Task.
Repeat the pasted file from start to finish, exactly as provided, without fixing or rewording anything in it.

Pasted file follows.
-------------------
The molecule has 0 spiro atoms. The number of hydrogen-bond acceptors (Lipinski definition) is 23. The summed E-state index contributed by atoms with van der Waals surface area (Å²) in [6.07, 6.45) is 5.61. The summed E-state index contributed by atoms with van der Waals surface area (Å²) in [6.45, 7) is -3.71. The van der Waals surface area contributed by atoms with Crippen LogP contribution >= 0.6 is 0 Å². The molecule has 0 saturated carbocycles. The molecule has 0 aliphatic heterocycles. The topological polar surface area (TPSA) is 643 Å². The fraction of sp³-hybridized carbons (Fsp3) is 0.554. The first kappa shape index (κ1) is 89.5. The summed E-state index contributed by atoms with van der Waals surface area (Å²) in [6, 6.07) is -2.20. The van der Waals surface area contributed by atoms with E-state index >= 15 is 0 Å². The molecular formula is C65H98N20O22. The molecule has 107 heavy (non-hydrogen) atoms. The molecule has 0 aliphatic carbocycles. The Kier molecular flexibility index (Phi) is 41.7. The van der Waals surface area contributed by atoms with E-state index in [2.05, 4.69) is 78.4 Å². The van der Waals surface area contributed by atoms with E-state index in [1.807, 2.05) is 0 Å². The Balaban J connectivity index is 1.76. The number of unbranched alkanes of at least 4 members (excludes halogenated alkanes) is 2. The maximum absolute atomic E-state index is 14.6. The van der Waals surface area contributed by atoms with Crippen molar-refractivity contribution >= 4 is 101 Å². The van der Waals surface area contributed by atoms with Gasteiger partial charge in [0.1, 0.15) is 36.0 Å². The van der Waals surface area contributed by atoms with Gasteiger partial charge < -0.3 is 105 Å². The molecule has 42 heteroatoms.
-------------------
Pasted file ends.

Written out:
The molecule has 0 spiro atoms. The number of hydrogen-bond acceptors (Lipinski definition) is 23. The summed E-state index contributed by atoms with van der Waals surface area (Å²) in [6.07, 6.45) is 5.61. The summed E-state index contributed by atoms with van der Waals surface area (Å²) in [6.45, 7) is -3.71. The van der Waals surface area contributed by atoms with Crippen LogP contribution >= 0.6 is 0 Å². The molecule has 0 saturated carbocycles. The molecule has 0 aliphatic heterocycles. The topological polar surface area (TPSA) is 643 Å². The fraction of sp³-hybridized carbons (Fsp3) is 0.554. The first kappa shape index (κ1) is 89.5. The summed E-state index contributed by atoms with van der Waals surface area (Å²) in [6, 6.07) is -2.20. The van der Waals surface area contributed by atoms with E-state index >= 15 is 0 Å². The molecular formula is C65H98N20O22. The molecule has 107 heavy (non-hydrogen) atoms. The molecule has 0 aliphatic carbocycles. The Kier molecular flexibility index (Phi) is 41.7. The van der Waals surface area contributed by atoms with E-state index in [2.05, 4.69) is 78.4 Å². The van der Waals surface area contributed by atoms with E-state index in [1.807, 2.05) is 0 Å². The Balaban J connectivity index is 1.76. The number of unbranched alkanes of at least 4 members (excludes halogenated alkanes) is 2. The maximum absolute atomic E-state index is 14.6. The van der Waals surface area contributed by atoms with Crippen molar-refractivity contribution >= 4 is 101 Å². The van der Waals surface area contributed by atoms with Gasteiger partial charge in [0.1, 0.15) is 36.0 Å². The van der Waals surface area contributed by atoms with Gasteiger partial charge < -0.3 is 105 Å². The molecule has 42 heteroatoms.